Prevalence of HIV, human papillomavirus type 16 and herpes simplex virus type 2 among female sex workers in Guinea and associated factors
Aho, J.ép.; Koushik, A.; Coutlée, F.ço.; Diakité, S.ïl.L.; Rashed, S.él.
International Journal of Std and Aids 25(4): 280-288
ISSN/ISBN: 1758-1052 PMID: 24216036 DOI: 10.1177/0956462413500242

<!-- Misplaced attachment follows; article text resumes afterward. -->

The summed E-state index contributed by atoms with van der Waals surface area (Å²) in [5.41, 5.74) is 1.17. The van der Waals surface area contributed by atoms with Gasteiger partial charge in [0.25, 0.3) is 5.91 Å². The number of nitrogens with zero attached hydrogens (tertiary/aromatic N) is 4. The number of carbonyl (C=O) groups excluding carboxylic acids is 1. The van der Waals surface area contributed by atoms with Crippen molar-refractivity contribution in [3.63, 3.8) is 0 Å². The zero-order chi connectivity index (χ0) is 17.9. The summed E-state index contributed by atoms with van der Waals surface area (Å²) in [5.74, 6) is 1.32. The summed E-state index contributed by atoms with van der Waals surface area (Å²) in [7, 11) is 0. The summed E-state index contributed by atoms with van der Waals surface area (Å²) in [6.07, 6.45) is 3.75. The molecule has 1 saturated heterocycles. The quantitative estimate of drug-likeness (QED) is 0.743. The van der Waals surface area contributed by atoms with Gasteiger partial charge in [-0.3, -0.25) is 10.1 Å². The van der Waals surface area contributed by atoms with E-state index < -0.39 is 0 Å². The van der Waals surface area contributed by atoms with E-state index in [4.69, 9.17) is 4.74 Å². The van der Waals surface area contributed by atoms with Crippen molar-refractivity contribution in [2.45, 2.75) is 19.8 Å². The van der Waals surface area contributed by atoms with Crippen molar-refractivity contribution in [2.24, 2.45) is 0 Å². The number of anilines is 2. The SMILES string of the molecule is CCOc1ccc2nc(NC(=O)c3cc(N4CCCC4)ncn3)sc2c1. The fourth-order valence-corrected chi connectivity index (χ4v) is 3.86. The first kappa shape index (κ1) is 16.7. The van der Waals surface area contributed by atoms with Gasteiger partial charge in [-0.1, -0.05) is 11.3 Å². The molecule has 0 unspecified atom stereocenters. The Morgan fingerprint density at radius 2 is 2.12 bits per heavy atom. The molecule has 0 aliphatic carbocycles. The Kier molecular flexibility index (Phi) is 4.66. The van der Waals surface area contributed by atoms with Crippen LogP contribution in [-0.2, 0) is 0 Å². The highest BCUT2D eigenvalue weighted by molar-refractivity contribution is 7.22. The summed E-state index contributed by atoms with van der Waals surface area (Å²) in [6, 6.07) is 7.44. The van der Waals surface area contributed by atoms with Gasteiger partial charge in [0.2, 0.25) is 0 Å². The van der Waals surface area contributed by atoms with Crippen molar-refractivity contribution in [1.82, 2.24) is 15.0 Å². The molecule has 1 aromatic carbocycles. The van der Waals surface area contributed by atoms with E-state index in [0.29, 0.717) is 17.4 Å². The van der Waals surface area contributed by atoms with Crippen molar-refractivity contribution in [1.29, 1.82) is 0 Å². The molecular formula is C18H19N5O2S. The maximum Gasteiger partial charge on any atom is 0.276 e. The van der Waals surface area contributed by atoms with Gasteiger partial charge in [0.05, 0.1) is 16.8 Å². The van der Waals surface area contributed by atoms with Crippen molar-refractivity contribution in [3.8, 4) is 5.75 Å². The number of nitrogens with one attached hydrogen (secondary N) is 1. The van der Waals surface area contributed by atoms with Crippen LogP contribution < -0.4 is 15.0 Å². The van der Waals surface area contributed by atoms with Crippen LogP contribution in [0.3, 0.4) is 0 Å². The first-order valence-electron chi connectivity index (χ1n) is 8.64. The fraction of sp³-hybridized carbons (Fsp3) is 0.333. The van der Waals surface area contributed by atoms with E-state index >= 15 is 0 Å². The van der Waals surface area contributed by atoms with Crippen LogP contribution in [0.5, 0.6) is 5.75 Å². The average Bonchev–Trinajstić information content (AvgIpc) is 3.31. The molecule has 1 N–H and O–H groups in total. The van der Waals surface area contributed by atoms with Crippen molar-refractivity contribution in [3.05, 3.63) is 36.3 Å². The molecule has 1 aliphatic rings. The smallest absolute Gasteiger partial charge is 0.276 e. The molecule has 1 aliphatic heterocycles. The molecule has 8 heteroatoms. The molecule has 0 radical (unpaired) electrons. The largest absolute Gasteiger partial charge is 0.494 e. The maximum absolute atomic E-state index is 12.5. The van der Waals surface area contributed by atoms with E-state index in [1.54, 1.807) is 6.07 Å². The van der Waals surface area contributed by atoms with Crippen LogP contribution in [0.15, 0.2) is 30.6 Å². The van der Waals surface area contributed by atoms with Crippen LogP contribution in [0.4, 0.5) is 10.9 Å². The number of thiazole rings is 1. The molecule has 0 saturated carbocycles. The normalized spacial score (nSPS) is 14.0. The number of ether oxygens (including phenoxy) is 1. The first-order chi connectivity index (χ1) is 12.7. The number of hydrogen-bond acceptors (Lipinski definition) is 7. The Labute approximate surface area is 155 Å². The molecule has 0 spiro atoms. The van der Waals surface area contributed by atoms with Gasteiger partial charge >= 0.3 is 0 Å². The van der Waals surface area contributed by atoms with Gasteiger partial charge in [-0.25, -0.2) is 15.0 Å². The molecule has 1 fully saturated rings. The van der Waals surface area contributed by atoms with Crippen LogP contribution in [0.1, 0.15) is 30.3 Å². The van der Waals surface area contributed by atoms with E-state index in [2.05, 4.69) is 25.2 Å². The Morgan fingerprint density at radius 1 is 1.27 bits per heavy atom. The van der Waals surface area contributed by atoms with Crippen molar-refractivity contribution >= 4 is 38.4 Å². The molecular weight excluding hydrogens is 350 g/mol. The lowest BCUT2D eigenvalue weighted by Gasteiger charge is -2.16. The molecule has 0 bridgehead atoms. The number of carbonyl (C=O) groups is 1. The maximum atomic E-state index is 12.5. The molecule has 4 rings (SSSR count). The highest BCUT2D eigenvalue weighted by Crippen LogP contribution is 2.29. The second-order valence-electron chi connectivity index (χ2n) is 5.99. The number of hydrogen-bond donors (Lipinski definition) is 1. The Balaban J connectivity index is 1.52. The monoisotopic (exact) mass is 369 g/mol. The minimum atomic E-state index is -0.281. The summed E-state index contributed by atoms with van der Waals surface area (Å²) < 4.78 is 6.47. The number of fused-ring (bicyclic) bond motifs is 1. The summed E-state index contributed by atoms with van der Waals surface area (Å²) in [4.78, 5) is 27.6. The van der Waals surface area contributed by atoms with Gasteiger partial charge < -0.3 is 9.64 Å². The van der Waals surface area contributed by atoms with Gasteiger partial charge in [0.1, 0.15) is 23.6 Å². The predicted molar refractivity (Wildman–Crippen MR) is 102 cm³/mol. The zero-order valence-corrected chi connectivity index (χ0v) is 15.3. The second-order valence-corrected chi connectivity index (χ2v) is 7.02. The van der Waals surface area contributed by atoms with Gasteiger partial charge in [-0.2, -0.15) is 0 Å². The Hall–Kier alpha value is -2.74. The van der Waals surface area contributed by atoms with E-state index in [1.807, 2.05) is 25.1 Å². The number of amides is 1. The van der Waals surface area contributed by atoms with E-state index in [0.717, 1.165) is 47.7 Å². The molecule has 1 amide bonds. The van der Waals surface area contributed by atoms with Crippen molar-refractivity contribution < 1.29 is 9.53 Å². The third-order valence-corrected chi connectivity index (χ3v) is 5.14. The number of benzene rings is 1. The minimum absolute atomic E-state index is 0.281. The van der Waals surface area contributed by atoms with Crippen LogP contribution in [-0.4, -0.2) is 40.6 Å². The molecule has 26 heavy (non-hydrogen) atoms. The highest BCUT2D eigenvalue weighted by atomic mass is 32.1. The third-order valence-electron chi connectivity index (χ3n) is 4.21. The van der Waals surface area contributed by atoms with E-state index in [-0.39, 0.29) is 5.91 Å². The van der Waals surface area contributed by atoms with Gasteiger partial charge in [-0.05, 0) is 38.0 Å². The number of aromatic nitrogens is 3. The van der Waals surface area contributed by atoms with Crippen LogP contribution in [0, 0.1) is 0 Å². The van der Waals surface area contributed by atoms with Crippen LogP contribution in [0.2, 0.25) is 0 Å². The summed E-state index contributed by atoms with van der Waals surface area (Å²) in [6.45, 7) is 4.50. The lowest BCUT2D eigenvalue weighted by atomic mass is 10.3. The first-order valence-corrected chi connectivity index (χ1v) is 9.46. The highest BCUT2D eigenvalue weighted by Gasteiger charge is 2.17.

Female sex workers are at high risk for HIV infection. Sexually transmitted infections are known to be co-factors for HIV infection. Our aims were (1) to assess the prevalence of HIV and other sexually transmitted infections in this population; (2) to determine the association between sociodemographic characteristics, behavioural variables, and variables related to HIV prevention and HIV infection. A cross-sectional study was conducted in Conakry, Guinea, among a convenience sample of 223 female sex workers. A questionnaire on sociodemographic characteristics, risk factors, and exposure to prevention was administered. Screening for HIV, herpes simplex virus type 2, human papillomavirus type 16, Neisseria gonorrhoeae, and Chlamydia trachomatis was performed. Prevalences of HIV, herpes simplex virus type 2, human papillomavirus type 16, N. gonorrhoeae, and C. trachomatis were 35.3%, 84.1%, 12.2%, 9.0%, and 13.6%, respectively. Having a child, lubricant use, and human papillomavirus type 16 infection were associated with HIV infection. Interventions that promote screening and treatment of sexually transmitted infections are needed in order to achieve successful interventions to prevent HIV among female sex workers in resource-limited settings.